As part of her TLT project Betsy Sigman decided to redesign the OPIM 257 course she teaches. In addition to serving as a broad introduction to the field of databases, OPIM 257 (Development and Management of Databases) serves to give the OPIM (Operations and Information Management) majors an introduction to technologies that are important for them to be exposed to before they go into the work world.
Betsy is using a few new applications to enhance the database course. Team MSB (made up of Marie, Susan and Betsy) has been busy getting students up-to-speed on some of these tools, which include Google+, Dipity and Zotero.
One of the first changes Betsy wanted to implement was to have a back channel for the course. This would be a space where students can share interesting links with each other and also post questions/comments on the material covered during class. After some initial discussions, it seemed that Twitter and Google+ were the big contenders and the final decision was to go with Google+. It just seemed a better space to create a community. The “Circle” feature allowed us to create a “OPIM 257” course and updates shared in this circle would only get to members of this circle. This allowed students to continue using Google+ for other purposes without worrying about unnecessary updates to the “OPIM 257” Circle. Betsy has a written up an excellent blog post on how to create a circle with multiple users. This is very useful if you are looking to use Google+ in the classroom, as the instructor you can just create the circle using Betsy’s method and then “share” the circle with your students. Also, here is a link to some of Google+’s new features.
Zotero and Dipity
For their first assignment, students will need to do some research on the history of database technologies or database infrastructure changes in companies. The goal is for them to understand the past and also think about how it relates to the current scenario and future directions. They are using Zotero and Dipity to complete this assignment. Zotero will be their primary research tool where they will be collecting and organizing their sources and the Dipity timeline will be the final product. Some of the things that we are trying to get at are for students to explain their decision on why they chose to display a particular “event” on the timeline. This particular assignment also gives them the opportunity to think about the data they are presenting (albeit in a particular format).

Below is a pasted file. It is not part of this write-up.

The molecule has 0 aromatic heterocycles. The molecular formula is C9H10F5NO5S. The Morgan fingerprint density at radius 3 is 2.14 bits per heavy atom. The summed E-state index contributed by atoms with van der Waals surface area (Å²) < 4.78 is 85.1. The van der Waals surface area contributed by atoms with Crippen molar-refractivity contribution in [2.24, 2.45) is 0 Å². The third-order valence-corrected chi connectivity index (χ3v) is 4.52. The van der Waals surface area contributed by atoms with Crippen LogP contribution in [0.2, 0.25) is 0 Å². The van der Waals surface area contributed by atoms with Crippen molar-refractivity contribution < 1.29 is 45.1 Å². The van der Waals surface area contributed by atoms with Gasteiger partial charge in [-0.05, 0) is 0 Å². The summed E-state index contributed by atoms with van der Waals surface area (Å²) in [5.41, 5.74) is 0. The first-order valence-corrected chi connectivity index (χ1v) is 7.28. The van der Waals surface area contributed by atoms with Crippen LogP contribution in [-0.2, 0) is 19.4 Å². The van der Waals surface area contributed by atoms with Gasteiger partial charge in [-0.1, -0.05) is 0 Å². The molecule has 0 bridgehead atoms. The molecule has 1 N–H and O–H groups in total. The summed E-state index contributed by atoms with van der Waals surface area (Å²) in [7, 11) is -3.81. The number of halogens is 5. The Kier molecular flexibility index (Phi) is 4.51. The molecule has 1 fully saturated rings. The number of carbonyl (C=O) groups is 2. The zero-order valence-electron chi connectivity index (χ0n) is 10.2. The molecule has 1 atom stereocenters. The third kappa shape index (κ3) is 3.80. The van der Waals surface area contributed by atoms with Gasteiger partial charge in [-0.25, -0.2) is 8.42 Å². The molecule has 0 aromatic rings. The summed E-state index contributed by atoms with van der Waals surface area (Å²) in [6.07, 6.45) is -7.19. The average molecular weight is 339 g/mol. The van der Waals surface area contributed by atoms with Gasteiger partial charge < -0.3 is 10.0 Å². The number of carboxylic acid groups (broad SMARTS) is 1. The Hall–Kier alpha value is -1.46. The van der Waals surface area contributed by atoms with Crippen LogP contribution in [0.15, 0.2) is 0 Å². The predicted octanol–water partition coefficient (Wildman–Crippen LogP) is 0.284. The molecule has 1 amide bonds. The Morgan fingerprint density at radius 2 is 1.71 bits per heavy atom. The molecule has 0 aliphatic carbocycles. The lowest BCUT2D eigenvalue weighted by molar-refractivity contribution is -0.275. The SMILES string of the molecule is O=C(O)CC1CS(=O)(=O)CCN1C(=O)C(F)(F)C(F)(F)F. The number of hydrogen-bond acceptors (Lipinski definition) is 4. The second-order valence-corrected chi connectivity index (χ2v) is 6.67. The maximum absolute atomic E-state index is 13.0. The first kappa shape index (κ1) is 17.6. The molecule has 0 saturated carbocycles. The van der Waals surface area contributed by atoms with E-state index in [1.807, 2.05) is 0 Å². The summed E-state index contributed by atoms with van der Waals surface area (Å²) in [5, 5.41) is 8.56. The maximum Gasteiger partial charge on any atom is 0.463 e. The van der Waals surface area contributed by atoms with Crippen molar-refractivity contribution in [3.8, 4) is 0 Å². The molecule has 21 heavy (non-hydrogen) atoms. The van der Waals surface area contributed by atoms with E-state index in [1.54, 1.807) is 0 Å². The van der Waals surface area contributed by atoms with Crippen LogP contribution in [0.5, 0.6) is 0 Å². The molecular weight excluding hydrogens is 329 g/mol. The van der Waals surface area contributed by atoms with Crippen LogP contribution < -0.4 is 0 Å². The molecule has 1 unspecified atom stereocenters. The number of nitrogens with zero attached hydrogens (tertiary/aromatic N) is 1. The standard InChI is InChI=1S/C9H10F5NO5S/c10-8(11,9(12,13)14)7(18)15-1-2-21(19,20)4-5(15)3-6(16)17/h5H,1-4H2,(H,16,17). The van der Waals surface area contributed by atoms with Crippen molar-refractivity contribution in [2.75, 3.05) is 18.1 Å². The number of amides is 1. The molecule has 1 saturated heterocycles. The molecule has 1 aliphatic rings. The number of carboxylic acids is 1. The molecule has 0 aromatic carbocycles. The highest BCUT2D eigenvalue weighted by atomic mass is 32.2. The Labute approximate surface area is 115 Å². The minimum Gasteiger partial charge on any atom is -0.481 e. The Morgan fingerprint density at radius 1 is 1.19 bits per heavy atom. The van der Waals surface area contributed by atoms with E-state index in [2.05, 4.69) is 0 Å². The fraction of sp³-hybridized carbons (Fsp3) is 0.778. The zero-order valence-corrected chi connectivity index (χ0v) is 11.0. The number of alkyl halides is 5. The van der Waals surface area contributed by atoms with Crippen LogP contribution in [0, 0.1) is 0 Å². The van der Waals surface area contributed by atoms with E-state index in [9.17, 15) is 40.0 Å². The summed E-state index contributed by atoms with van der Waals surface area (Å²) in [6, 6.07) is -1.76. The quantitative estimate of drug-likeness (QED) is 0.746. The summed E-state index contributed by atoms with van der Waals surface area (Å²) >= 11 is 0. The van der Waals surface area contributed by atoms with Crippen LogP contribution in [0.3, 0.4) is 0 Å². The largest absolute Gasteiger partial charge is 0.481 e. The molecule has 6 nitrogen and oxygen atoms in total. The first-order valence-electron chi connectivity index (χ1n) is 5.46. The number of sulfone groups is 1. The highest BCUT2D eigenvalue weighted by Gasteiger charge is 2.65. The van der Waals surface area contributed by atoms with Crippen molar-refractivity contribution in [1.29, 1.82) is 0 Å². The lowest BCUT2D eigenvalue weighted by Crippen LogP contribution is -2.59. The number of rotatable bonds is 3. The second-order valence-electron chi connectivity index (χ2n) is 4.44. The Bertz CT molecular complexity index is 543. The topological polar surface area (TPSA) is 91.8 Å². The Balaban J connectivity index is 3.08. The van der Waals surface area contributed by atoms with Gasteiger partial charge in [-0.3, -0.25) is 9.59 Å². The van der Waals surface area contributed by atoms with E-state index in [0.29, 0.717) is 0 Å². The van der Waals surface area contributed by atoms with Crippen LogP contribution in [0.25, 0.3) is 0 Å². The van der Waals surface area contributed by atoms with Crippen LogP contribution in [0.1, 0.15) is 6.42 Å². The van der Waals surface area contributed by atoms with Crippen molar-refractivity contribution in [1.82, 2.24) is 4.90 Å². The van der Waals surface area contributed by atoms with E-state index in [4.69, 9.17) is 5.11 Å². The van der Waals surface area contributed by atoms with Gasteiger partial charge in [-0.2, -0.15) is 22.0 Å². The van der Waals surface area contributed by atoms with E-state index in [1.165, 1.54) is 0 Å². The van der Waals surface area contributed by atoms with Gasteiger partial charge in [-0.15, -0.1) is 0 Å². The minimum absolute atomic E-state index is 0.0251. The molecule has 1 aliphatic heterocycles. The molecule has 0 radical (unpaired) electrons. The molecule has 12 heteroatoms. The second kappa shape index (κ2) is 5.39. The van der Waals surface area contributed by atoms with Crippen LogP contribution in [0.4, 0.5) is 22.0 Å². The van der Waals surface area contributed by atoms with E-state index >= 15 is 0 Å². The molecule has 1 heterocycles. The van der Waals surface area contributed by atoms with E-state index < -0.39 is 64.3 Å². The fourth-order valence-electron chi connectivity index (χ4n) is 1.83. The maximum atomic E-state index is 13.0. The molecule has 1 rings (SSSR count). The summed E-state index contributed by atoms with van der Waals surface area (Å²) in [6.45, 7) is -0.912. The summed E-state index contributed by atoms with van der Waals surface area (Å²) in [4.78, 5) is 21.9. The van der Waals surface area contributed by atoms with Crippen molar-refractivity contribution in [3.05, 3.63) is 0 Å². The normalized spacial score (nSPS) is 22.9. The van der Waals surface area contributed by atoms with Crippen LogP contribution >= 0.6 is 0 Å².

On September 29th, Susan and I visited Betsy’s class and presented Zotero and Dipity to the students. After the initial presentation we gave them some time to use these tools in combination. A lot of the students were able to get set up and they started their work. This assignment is due on October 13th, so we are looking forward to hearing about their experiences.
We’re off to a great start! Stay tuned to see some of their completed work and also get some information on the next assignment.